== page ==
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Around The Sun: Bath Nights

Steve Harrison recalls the simple life-enhancing joy of bath nights when he was a boy.

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We had a bath once a week even if we weren’t dirty – Yorkshire saying.

Thursday was pay day. On that day Mum got the tin bath out of the coal cellar. Hot water was not available from the tap. Pots, pans, kettles - anything that would hold water - were placed on the stove. Mum had to work hard to ensure that there was hot water for the bath.

My sister Elisabeth, being the eldest, was always first into the bath. I was second, and Elaine, being the youngest, was last. I thought I was doing a good thing by peeing into the water to warm it up a bit for Elaine.

Mum, liberally applying soap, washed our hair, backs, arms and legs. We screamed blue murder if we got soap in our eyes. Then, turn by turn, we had to stand to let most of the water drain off us before being wrapped in a threadbare towel then made to sit side by side on the worn cushions of a two-seater sofa. There we stayed, shivering, huddled together, smelling of carbolic soap.

Dad always arrived home at just the right moment, bringing each of us a bar of our favourite chocolate, his pay day treat to his children. For Elizabeth, Fry's dark chocolate, for me Fry's mild chocolate and for Elaine Fry's tootie-fruity.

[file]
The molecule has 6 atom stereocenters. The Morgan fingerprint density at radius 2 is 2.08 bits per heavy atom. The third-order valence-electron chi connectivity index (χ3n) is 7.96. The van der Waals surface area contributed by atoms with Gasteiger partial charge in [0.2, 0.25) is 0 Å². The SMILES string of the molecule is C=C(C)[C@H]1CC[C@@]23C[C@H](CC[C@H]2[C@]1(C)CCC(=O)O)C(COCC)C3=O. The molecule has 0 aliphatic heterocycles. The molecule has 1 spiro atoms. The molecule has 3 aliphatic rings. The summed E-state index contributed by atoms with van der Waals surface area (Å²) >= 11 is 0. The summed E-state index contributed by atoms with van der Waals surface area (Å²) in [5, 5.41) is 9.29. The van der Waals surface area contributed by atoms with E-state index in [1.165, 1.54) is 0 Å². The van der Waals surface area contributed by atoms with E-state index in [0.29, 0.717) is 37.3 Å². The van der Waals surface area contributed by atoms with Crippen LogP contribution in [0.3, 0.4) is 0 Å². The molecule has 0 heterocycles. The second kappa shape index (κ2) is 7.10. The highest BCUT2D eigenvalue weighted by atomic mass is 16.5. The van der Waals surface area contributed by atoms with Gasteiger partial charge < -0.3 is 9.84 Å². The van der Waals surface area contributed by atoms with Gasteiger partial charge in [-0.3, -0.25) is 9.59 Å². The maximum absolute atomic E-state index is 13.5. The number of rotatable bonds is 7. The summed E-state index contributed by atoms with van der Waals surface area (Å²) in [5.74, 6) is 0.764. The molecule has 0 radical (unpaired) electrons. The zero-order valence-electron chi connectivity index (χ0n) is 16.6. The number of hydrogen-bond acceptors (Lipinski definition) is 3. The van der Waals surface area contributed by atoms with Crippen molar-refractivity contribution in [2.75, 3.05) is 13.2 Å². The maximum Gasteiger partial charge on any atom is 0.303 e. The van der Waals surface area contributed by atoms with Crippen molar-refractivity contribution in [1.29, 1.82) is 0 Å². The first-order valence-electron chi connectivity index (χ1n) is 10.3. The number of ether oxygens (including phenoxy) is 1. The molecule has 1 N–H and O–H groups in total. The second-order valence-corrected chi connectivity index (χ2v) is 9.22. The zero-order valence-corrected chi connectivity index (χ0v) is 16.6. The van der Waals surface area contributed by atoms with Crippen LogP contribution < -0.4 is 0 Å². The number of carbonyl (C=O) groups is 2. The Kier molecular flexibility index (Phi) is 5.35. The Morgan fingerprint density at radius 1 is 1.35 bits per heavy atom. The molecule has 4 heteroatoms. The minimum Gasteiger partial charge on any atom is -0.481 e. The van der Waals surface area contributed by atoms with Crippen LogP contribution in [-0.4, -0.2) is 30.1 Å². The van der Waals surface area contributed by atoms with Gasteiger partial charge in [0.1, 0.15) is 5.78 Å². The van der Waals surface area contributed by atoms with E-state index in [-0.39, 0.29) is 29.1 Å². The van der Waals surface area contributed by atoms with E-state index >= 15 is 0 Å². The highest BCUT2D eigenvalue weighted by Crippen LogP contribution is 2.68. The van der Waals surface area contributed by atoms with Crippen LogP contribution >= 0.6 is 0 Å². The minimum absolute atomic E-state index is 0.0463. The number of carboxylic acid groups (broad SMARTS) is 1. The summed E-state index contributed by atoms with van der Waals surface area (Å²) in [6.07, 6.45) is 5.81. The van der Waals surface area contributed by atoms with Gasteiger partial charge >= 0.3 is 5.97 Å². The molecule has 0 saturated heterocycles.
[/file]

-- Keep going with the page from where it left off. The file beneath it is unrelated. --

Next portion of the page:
Thursdays were indeed special days - a bath and a bar of chocolate. No television in those days. We played dominoes. Dad, who had served in Burma during the war, had acquired a set of genuine ivory pieces. We loved them. I remember rubbing my tongue on their smooth edges. We knew nothing of the Far East but those dominoes brought an awareness of something exotic and mystical.

Rather than play a proper game of dominoes we liked to build things with those pieces: houses, fences...other things. We stood the pieces up on their ends, snaking them along the linoleum-clad floor of the living room. Then we fought over who got to knock over the first piece, which in turn would knock over the next, and that would knock over the next...until not one domino was left standing. We squealed with delight as they fell, one by one.

Thursday nights were the highlights of our family week. They were cosy, comfortable nights, nourishing in a way that has never been repeated in my life.

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